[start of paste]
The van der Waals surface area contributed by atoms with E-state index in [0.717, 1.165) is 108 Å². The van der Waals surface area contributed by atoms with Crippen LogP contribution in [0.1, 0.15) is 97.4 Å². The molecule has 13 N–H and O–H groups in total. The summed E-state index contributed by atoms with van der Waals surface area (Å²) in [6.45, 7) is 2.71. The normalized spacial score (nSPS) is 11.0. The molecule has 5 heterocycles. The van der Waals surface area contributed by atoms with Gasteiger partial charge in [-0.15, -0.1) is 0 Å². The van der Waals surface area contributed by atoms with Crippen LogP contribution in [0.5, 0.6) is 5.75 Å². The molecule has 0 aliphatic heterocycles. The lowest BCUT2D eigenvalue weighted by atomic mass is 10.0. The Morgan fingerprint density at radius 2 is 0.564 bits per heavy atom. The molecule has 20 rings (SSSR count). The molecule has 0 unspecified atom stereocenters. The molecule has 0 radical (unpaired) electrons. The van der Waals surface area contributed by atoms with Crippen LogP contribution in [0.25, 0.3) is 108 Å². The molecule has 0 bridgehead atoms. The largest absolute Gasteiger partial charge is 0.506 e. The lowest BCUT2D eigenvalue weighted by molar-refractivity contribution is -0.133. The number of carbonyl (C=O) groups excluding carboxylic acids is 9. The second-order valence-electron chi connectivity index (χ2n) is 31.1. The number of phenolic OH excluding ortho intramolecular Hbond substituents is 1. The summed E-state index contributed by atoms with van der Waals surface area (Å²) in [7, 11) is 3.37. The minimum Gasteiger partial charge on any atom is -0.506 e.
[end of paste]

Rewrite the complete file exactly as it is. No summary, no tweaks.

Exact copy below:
The van der Waals surface area contributed by atoms with E-state index in [0.717, 1.165) is 108 Å². The van der Waals surface area contributed by atoms with Crippen LogP contribution in [0.1, 0.15) is 97.4 Å². The molecule has 13 N–H and O–H groups in total. The summed E-state index contributed by atoms with van der Waals surface area (Å²) in [6.45, 7) is 2.71. The normalized spacial score (nSPS) is 11.0. The molecule has 5 heterocycles. The van der Waals surface area contributed by atoms with Gasteiger partial charge in [-0.15, -0.1) is 0 Å². The van der Waals surface area contributed by atoms with Crippen LogP contribution in [0.5, 0.6) is 5.75 Å². The molecule has 0 aliphatic heterocycles. The lowest BCUT2D eigenvalue weighted by atomic mass is 10.0. The Morgan fingerprint density at radius 2 is 0.564 bits per heavy atom. The molecule has 20 rings (SSSR count). The molecule has 0 unspecified atom stereocenters. The molecule has 0 radical (unpaired) electrons. The van der Waals surface area contributed by atoms with Crippen LogP contribution in [0.25, 0.3) is 108 Å². The molecule has 0 bridgehead atoms. The largest absolute Gasteiger partial charge is 0.506 e. The lowest BCUT2D eigenvalue weighted by molar-refractivity contribution is -0.133. The number of carbonyl (C=O) groups excluding carboxylic acids is 9. The second-order valence-electron chi connectivity index (χ2n) is 31.1. The number of phenolic OH excluding ortho intramolecular Hbond substituents is 1. The summed E-state index contributed by atoms with van der Waals surface area (Å²) in [7, 11) is 3.37. The minimum Gasteiger partial charge on any atom is -0.506 e.